This is the 1st of a 3 part series where I will describe how to build a basic circuit and program it with a simple program. This tutorial is ideal for first timers, so read on...

atmega8 circuit on a breadboard

Breadboards usually have a break or two in the bus strips, so the first thing we will do is put jumpers on them, so you have connectivity through the whole strip. The exact position of these jumpers will depend on the model of breadboard you use, so use the continuity tester on your multimeter to determine where these jumpers should go. The breadboard we are using can be found but any full size breadboard should work.

breadboard with jumpers on power buses

Next we will build a simple power supply. We will use a 9V battery then step the voltage down using an voltage regulator. The performs two function:

  • Steps the voltage down from 9V to 5V
  • Smooths out any unevenness in the power source

Since we are using a battery as a power source, we expect it to be pretty smooth, but you could just as easily use this circuit with a wall wort.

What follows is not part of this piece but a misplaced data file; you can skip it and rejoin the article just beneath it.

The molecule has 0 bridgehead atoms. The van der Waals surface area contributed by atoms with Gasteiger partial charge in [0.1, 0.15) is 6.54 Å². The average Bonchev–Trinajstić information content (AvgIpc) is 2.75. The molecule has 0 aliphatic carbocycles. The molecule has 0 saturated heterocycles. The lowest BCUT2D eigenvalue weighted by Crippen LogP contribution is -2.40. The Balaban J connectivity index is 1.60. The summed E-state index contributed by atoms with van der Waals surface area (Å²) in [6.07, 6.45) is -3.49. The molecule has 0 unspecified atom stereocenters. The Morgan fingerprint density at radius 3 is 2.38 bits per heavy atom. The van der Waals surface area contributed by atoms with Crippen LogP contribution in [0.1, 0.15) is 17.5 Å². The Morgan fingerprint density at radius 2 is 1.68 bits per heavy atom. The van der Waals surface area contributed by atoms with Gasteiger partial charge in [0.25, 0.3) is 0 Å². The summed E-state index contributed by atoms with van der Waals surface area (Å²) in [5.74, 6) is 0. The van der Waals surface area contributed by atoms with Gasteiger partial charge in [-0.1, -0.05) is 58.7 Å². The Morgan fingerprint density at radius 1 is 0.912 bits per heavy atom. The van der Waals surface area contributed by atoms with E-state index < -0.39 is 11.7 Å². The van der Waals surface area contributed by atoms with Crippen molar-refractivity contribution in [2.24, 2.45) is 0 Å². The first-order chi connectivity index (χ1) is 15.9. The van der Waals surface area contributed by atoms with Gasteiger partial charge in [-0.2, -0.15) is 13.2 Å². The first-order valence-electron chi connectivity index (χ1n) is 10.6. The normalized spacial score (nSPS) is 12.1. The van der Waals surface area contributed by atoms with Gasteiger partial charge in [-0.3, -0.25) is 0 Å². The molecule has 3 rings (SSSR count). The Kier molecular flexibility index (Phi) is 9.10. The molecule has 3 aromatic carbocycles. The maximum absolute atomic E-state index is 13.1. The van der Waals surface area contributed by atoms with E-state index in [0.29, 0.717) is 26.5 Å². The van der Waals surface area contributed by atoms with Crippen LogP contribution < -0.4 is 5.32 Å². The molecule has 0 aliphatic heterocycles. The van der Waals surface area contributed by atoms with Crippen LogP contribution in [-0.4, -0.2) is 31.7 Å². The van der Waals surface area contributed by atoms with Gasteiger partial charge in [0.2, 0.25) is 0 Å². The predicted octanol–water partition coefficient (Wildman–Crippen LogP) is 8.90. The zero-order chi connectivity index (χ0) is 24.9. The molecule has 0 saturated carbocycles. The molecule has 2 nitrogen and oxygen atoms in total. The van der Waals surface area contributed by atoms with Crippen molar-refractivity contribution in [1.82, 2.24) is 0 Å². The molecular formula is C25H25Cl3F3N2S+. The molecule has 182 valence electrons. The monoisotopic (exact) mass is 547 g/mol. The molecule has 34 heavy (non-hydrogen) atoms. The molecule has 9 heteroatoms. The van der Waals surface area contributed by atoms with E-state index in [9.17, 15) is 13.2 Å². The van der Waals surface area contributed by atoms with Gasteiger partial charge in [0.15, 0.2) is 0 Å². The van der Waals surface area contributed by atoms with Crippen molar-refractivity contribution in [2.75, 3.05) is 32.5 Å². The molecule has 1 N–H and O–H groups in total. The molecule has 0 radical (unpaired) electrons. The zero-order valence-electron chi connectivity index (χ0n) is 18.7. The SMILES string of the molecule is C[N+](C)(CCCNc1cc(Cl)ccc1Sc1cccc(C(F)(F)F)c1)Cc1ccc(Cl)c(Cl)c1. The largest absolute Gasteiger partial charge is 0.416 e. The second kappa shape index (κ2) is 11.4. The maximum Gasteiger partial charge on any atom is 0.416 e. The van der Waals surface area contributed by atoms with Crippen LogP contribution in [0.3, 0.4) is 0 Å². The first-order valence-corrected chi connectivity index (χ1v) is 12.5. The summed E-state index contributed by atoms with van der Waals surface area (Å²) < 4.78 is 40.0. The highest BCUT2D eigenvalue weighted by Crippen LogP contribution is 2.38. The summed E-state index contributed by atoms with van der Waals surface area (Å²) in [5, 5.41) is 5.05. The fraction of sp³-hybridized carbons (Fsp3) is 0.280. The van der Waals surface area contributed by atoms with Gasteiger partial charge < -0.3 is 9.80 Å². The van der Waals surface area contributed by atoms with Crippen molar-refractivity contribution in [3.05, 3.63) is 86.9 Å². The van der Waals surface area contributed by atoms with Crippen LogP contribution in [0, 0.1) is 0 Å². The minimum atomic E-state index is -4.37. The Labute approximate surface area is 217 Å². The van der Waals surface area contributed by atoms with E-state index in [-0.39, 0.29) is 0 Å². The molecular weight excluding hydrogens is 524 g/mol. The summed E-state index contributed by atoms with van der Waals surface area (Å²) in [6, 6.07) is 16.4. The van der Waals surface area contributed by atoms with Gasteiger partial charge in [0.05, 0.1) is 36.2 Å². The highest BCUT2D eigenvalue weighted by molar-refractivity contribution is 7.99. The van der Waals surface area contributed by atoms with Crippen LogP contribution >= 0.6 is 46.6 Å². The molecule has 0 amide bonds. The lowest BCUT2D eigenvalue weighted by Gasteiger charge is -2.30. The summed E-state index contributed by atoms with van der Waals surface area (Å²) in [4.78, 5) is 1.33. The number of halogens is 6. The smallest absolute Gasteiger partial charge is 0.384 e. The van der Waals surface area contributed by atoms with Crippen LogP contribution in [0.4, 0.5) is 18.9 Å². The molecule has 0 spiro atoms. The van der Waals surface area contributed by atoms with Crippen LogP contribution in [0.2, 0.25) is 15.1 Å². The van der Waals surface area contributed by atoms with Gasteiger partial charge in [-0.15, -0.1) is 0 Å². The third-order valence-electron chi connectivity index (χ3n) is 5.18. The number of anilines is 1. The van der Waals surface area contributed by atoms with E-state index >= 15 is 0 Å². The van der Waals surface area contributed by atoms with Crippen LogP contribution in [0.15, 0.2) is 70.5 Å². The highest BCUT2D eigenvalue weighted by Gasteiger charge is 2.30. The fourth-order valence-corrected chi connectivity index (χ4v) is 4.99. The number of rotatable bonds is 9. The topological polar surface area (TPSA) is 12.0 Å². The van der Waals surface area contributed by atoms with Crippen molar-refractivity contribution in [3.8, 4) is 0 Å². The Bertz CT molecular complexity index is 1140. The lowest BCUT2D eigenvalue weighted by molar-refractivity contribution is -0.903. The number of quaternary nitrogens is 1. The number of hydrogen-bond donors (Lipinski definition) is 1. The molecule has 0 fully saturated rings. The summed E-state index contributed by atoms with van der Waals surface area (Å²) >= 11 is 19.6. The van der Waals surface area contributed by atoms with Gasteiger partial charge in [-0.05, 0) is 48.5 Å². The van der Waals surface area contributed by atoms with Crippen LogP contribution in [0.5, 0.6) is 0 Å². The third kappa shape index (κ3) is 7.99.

components for atmega8 circuit power supply circuit L7805 pinout

The wires on the 9V battery clip are multi-core so they are nice and supple, but unfortunately this makes it harder to insert into a breadboard. The solution is to cut off 2 pins from a header strip, then solder them to the wires. I finished mine off with some heat shrink tubing to make it a bit neater.

2 pin header with heatshrink tubing

The next 3 photos show the power supply components being added to the breadboard.

atmega8 circuit, assembling the power supply atmega8 circuit, assembling the power supply atmega8 circuit, assembling the power supply

All there is left now is to plug it in and test it. The LED should come on (mine did, but it didn’t photograph well) and the voltage should read about 5V on your multimeter.

testing the power supply

In ATmega8 Breadboard Circuit Part 2 we will add the microcontroller.